Fig. 4.

CD19 exerts its growth-inhibitory on KMS-5 in vivo. A total of 5 × 106 cells of each clone was inoculated subcutaneously in SCID-hIL-6 transgenic mice. After 5 weeks mice, were killed and tumors resected and measured as described in Materials and Methods. The statistical data are drawn from 5 animals injected with each clone, and the P value is shown above the horizontal bars. The mean ± SD values for each group were as follows: neo-control (5,007 ± 1,212); K-19+ #8 (2,756 ± 1,877); K-19++ #3 (854 ± 375); and K-19++ #11 (269 ± 336). Each point represents 1 animal.

Fig. 4.

CD19 exerts its growth-inhibitory on KMS-5 in vivo. A total of 5 × 106 cells of each clone was inoculated subcutaneously in SCID-hIL-6 transgenic mice. After 5 weeks mice, were killed and tumors resected and measured as described in Materials and Methods. The statistical data are drawn from 5 animals injected with each clone, and the P value is shown above the horizontal bars. The mean ± SD values for each group were as follows: neo-control (5,007 ± 1,212); K-19+ #8 (2,756 ± 1,877); K-19++ #3 (854 ± 375); and K-19++ #11 (269 ± 336). Each point represents 1 animal.

The in vitro growth-inhibitory effect of CD19 is observed in another myeloma (U-266) and nonmyeloma (K-562) cell lines.

To verify whether the growth-inhibitory effect of CD19 is specific to myeloma cells, we have used 2 cell lines, U-266 nontumorigenic myeloma cell line and K-562 human erythroleukemia cell line, to express the intact and truncated forms of CD19. Because the U-266 cells proliferate in response to exogenous IL-6, we have tested these cells both in the presence and absence of exogenous rhIL-6 (2 ng/mL). Intact CD19 induced growth inhibition in U-266 cell line both in the presence or absence of exogenous IL-6 (Fig 5A). However, this growth-inhibitory effect was also observed in K-562 (Fig 5B). Taken together, these data further support the observation of the growth-inhibitory effect exerted by CD19 and suggest that this effect is not restricted to myeloma or B-lineage cells.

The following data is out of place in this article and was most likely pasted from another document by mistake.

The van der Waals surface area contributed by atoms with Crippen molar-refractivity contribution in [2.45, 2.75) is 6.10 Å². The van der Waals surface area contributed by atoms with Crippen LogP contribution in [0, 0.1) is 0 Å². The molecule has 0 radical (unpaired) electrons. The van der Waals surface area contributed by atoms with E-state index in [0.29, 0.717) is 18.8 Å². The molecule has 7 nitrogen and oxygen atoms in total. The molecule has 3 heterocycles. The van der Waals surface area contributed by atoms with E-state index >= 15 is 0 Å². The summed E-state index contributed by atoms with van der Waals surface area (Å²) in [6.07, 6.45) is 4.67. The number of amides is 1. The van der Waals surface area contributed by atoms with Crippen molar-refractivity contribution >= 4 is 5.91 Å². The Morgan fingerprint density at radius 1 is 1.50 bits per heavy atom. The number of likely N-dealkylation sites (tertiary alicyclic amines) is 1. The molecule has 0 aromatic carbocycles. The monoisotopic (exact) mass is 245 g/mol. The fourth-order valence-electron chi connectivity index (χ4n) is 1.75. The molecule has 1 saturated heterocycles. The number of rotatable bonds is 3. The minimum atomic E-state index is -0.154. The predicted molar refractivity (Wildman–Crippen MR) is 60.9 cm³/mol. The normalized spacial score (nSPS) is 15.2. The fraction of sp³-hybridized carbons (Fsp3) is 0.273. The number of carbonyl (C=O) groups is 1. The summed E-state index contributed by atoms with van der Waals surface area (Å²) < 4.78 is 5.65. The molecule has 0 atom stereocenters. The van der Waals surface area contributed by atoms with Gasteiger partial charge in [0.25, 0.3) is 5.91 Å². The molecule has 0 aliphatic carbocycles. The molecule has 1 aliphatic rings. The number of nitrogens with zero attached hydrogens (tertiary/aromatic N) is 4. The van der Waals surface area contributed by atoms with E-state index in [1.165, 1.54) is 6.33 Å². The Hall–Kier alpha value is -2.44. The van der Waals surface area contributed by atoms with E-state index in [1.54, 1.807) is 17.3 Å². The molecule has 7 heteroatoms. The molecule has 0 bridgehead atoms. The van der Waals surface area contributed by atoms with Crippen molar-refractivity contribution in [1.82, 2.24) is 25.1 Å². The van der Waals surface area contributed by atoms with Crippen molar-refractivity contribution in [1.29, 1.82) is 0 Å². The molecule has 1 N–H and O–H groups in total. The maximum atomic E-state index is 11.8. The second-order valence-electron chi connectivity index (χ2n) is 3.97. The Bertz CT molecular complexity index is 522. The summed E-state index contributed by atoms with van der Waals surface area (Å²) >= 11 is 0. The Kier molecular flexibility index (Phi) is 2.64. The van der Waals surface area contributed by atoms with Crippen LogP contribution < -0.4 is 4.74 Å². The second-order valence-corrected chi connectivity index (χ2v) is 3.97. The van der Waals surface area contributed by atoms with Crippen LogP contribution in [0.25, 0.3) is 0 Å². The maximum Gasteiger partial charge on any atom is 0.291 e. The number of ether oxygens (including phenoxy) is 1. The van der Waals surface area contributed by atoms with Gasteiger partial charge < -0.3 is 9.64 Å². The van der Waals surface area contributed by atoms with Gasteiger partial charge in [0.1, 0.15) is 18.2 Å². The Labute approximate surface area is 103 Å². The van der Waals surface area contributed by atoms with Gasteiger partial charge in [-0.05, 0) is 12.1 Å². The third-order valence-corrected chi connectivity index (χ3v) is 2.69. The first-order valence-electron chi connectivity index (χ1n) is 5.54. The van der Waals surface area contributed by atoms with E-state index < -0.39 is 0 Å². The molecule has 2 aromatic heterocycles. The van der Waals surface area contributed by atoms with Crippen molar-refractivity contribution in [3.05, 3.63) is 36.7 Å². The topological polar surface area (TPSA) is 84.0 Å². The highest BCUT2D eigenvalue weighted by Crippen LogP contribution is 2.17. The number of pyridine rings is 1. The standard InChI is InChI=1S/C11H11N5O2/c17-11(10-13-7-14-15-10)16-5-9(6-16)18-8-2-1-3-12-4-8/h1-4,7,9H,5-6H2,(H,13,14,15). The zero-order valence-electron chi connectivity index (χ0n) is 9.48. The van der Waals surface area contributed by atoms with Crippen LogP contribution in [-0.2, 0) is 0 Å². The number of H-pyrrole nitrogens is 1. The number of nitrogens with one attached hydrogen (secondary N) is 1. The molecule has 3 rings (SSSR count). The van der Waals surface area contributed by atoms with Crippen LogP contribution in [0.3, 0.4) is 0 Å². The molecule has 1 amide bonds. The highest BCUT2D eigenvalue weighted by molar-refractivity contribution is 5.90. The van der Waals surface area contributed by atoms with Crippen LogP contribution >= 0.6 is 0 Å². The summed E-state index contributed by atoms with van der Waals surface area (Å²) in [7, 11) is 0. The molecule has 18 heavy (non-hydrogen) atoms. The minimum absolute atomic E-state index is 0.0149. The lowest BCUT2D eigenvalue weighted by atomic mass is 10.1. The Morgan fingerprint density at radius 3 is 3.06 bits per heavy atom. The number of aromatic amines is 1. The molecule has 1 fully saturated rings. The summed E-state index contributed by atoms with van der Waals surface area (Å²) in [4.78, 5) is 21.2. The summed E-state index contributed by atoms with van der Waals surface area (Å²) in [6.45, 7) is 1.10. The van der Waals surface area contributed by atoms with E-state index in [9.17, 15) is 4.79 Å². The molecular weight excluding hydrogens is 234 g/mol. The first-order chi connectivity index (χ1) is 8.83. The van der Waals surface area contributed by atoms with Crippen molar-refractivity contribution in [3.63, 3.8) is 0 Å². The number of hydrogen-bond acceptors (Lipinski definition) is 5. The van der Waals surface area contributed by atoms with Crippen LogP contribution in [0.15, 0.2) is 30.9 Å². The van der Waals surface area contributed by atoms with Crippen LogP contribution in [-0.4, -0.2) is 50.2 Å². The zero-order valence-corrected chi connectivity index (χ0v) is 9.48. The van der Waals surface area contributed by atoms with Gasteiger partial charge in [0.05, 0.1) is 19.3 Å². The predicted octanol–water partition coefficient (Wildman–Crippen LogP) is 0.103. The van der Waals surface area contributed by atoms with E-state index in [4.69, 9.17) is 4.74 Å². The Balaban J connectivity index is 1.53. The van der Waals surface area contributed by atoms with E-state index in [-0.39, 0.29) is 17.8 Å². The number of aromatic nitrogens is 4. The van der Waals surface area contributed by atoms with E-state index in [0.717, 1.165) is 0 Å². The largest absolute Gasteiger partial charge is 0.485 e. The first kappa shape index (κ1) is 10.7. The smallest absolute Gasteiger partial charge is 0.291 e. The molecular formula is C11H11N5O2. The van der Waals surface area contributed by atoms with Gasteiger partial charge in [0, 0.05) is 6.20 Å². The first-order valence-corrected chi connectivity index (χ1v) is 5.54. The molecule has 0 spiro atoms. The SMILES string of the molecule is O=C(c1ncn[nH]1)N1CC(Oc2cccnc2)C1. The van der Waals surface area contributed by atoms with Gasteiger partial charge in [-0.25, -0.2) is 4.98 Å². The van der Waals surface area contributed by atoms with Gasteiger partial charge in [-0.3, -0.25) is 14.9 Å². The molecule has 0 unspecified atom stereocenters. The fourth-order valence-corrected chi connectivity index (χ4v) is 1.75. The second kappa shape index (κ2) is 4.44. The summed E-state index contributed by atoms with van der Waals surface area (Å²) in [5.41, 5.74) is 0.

Fig. 5.

The growth-inhibitory effect is specific to CD19, but not restricted to myeloma cells. (A) The expression vectors pCI-CD19 and pCI-▵19 were electroporated into the human myeloma cell line, U-266, to generate U-19+ and U-19 cells, respectively, as detected by flow cytometry after staining with PE-labeled anti-CD19 (top). Cells expressing surface CD19 were sorted after 2 weeks of selection in G-418 (1 mg/mL) and used for evaluation of growth pattern (bottom). Data are from 3 independent experiments. The mean ± SD of cell number at each time is shown. (B) The pCI-CD19 and pCI-▵19 vectors were transfected by lipofection into the human erythroleukemia cell line, K-562, to generate K562-19+and K562-19, respectively. After 2 weeks of selection in G-418 (1 mg/mL), surface CD19 expression was confirmed by flow cytometry after staining with PE-labeled anti-CD19 (top), and the in vitro growth curve of these cells is shown as mean ± SD values of cell numbers at the indicated time points (bottom).

Fig. 5.

The growth-inhibitory effect is specific to CD19, but not restricted to myeloma cells. (A) The expression vectors pCI-CD19 and pCI-▵19 were electroporated into the human myeloma cell line, U-266, to generate U-19+ and U-19 cells, respectively, as detected by flow cytometry after staining with PE-labeled anti-CD19 (top). Cells expressing surface CD19 were sorted after 2 weeks of selection in G-418 (1 mg/mL) and used for evaluation of growth pattern (bottom). Data are from 3 independent experiments. The mean ± SD of cell number at each time is shown. (B) The pCI-CD19 and pCI-▵19 vectors were transfected by lipofection into the human erythroleukemia cell line, K-562, to generate K562-19+and K562-19, respectively. After 2 weeks of selection in G-418 (1 mg/mL), surface CD19 expression was confirmed by flow cytometry after staining with PE-labeled anti-CD19 (top), and the in vitro growth curve of these cells is shown as mean ± SD values of cell numbers at the indicated time points (bottom).

DISCUSSION

An important feature of human MM plasma cells is the specific loss of the B-cell surface protein, CD19, in contrast to normal plasma cells, which do express this molecule.2 The loss of CD19 in human myeloma cells was correlated with the absence of its positive regulatory factor, B-cell–specific activator protein (BSAP), encoded by Pax-5 gene.3 However, the biological significance and the consequences of loss of CD19 in human myeloma has been unclear. In this study, we have generated clones of myeloma cell lines that stably express CD19 and studied the effects of transgene expression on cell growth and tumorigenicity. We observed a striking growth inhibition in cells expressing intact CD19, with the degree of inhibition related to the level of expression of the transgene (Fig 2); high expression clones had slower growth rates. This in vitro growth inhibition was further confirmed by in vivo studies performed by subcutaneous inoculation in SCID-hIL-6 transgenic mice (Fig 4). We observed a good correlation between in vitro and in vivo growth characteristics of the CD19-transfected cells. The parental cell line, KMS-5, is IL-6 independent and rapidly proliferates with a doubling time of less than 2 days.23 This might explain the fact that cell growth was not completely arrested, thus allowing isolation of stable transfectants.